RIP, John L. Mikesell


Last Thursday, John Mikesell passed away after a prolonged bout with cancer, about which I will just say that he was characteristically stubborn to the end.

As a walking encyclopedia of tax policy, John was a giant in public finance, collecting lifetime achievement awards from the National Tax Association and the Association for Budgeting and Financial Management. He was longtime editor of Public Budgeting and Finance, and served in numerous practitioner positions in service to the public. John was a Bloomington-born Indiana native, so he was particularly touched to receive the Sagamore of the Wabash award from the governor in recognition of his years of service in advising the legislature on public revenue forecasts and all manner of tax policy subjects.

If you’d like to walk through a “vintage Mikesell” article, you would do well with this working paper from last year on Retail Sales Taxation in the New Economy. He had a knack for exploring a topic in a way that cut directly to the questions policy makers were asking.  However, John was famous for his footnotes. I still read his papers all footnotes first, and if you follow in suit you’ll be rewarded with interesting anecdotes, historical details, and amusing jabs at legislators. My favorite “Mikesellian Footnote” is the first in a paper summarizing state programs that granted amnesty to self-reporting tax delinquents:

The first tax amnesty on record was reported on the Rosetta stone, an amnesty declared by Ptolemy V Epiphanes in Egypt, circa 200 BC. The stone itself expressed the appreciation of the priesthood for the program. It is not clear whether any state amnesties were based on this experience.

It is difficult to unite his work as he published on virtually every subject in public finance, but I will try to do so briefly. In my estimation, John was a very Schumpeterian scholar. Joseph Schumpeter is best known for his characterizing of capitalism as “creative destruction,” but what brings him and John together was their mode of inquiry in studying both history and how organizations really worked at a practical level. Schumpeter, for instance, required all of his econ PhD students to take accounting, rationalizing that anyone who didn’t understand t-accounts wouldn’t understand business production choices. John likewise approached subjects this way but to greater lengths. For John, to study something like sales taxes in the American states meant he studied how states taxed sales and he would start at the cash register. He would learn how everyone from the cashier, to the tax accountant, to the tax lawyer writing the legislation would have to do their job. Ideally, he would try to figure out how everyone’s jobs evolved over time. How did resource-constrained state tax collector’s enforce the use tax during the Great Depression? Pull over and search moving vans!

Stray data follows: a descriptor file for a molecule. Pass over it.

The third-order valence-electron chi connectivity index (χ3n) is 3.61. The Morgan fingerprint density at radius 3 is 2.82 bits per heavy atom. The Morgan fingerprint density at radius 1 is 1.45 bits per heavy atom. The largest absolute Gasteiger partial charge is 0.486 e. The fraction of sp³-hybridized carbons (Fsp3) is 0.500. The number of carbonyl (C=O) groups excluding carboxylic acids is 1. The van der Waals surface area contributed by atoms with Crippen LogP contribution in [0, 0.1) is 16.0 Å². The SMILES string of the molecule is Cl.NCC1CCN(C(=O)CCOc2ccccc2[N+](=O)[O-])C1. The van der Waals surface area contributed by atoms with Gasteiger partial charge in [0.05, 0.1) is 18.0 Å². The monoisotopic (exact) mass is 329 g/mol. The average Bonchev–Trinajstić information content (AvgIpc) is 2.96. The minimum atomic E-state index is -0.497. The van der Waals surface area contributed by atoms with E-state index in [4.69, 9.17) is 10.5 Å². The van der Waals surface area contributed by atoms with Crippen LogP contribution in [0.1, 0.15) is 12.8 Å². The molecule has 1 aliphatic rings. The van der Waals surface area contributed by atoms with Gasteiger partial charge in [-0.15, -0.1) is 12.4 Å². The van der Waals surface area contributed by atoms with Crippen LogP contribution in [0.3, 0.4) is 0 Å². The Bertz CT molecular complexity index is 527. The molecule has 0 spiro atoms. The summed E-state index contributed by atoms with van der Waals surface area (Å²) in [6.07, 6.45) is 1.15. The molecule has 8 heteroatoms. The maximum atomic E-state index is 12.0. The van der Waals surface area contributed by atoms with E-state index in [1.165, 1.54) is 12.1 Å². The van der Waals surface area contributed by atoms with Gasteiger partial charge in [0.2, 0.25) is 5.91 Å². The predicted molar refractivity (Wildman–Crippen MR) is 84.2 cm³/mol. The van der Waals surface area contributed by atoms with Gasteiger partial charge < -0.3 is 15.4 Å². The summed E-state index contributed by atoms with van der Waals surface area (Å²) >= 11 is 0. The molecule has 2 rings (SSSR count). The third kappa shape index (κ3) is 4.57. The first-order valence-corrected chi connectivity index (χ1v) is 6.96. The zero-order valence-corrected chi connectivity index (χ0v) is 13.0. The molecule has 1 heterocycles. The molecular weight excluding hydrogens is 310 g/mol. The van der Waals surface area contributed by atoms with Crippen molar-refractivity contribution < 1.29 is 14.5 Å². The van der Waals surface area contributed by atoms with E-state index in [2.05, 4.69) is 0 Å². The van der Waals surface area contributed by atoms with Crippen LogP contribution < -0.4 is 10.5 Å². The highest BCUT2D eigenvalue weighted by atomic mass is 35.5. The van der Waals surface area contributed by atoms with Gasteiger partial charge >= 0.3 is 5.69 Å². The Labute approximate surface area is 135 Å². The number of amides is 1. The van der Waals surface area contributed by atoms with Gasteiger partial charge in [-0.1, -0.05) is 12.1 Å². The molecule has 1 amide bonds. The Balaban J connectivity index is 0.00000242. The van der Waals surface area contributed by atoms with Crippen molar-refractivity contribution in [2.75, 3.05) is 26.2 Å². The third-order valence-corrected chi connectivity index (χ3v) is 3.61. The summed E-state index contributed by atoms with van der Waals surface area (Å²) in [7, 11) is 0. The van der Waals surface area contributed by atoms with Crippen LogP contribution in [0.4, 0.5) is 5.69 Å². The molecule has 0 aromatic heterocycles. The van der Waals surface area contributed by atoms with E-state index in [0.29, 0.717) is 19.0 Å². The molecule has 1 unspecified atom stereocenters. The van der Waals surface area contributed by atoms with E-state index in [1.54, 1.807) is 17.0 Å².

This approach began in his earliest work with his Masters thesis under John Due who, in addition to his father (also an IU public finance scholar), was an important professional role model for him. With admiration John said that Due in his sixties would arrive early in the morning so excited to get back to his work that he would run down the hallway when he’d reach his floor. John likewise loved his work and only sped up his research program in his retirement.

Not only did I never hear John once complain of his students or his teaching, he described it as his main reason for continuing his university employment. Research was fun, and service was a tolerable exchange for the gifts of teaching. His only reason for retiring was that he could not trust his health well enough to commit to teaching for a full semester. He liked writing exam questions, preparing notes, pulling examples from the news, etc. He thought serving as a member of the Indiana Revenue Technical Forecast Committee made him a better teacher even after many decades of service, so he stuck with that to the very end as well. He was proud of his students, and had a way of charming them with a gruff demeanor.

Speaking of demeanor, I think everyone who encountered John would come away with a story of him. For some he was an acquired taste and this was not hard to understand. A friendly colleague once remarked that he had the perfect mustache for his personality, an observation John would find amusing because this was not entirely unintentional. While he was outwardly very witty, I hope this anecdote conveys his subtle humor-behind-the-stern style that students would learn to love over a 16 week semester after perhaps fearing it in week 1. It has been my fortune to have had eleven years.


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